- Side lying legs in straps both single leg press and abduction focusing on hip and knee positioning in space.
- Supine feet on bar and practicing hip external and internal rotation without TFL catching and overactivity.
- Supine bridge in parallel or turnout with or without leg press.
Tips for correction on the reformers:
- Lengthen the leg out of the socket in extension.
- Maintain neutral spine - no flaring of ribs, no height difference from ribs to anterior pelvis, no upslope into hips, no flat back
Using foot posture through 1st met and then external rotation from hips to get deep hip external rotators.
WHAT EXERCISES REDUCE TFL PAIN & TIGHTNESS?
There are six different degrees of movement at the hip joint (flexion, extension, abduction, adduction, internal rotation, and external rotation). Familiarise yourself with clinical anatomy and which muscles work through which range and movement. Educate your clients on where they should be driving the control from and maybe try these teaching cues to improve their technique.
The TFL is such a little muscle, poor thing, it can be so painful when overloaded. Boss & Connell (2002) investigate the size of TFL and noted that the average size of TFL is 2.1mm thick and 18cm long! Thats not a very big muscle for producing force.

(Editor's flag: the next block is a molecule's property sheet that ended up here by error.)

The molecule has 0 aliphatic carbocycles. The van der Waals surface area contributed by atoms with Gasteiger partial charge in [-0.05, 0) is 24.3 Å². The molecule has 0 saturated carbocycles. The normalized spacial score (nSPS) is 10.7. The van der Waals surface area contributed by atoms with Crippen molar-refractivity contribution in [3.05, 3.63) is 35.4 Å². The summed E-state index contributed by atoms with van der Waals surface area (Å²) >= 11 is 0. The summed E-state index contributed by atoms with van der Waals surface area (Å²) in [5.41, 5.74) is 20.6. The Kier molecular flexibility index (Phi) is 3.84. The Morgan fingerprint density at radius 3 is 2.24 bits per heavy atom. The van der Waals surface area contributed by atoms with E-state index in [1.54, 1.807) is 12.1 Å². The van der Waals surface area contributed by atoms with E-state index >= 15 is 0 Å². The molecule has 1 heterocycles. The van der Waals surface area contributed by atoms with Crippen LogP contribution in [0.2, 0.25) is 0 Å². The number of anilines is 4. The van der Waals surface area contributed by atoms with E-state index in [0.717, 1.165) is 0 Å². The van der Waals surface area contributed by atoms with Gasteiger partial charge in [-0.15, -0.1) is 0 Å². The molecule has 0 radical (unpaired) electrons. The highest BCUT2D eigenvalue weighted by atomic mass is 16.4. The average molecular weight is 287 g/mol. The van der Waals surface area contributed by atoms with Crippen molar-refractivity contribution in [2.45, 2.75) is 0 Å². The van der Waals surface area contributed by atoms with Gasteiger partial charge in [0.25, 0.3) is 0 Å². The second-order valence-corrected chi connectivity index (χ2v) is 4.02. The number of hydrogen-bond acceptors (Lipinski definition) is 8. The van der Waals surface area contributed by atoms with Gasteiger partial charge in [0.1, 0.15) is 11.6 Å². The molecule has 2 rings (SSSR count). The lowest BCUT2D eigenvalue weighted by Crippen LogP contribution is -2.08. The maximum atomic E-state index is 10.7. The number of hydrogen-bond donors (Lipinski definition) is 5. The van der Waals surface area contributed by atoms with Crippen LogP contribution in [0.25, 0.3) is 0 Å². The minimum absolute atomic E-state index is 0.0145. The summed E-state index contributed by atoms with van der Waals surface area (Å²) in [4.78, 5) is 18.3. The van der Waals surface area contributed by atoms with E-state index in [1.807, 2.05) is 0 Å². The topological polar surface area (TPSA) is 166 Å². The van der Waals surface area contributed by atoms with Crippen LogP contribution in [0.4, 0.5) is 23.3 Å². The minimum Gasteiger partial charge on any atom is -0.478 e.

Let's help it out a bit by bringing up the primary muscles and correcting movement patterns. Hope this gives everyone some ideas to try in-rooms, in a gym setting, pilates setting, and never forget all the great independent home-based exercises.
Antonio, S., Wolfgang, G., Robert, H., Fullerton, B., & Carla, S. (2013). The anatomical and functional relation between gluteus maximus and fascia lata.Journal of bodywork and movement therapies, 17(4), 512-517.
Bass, C., & Connell, D. (2002). Sonographic findings of tensor fascia lata tendinopathy: another cause of anterior groin pain. Skeletal radiology, 31(3), 143-148.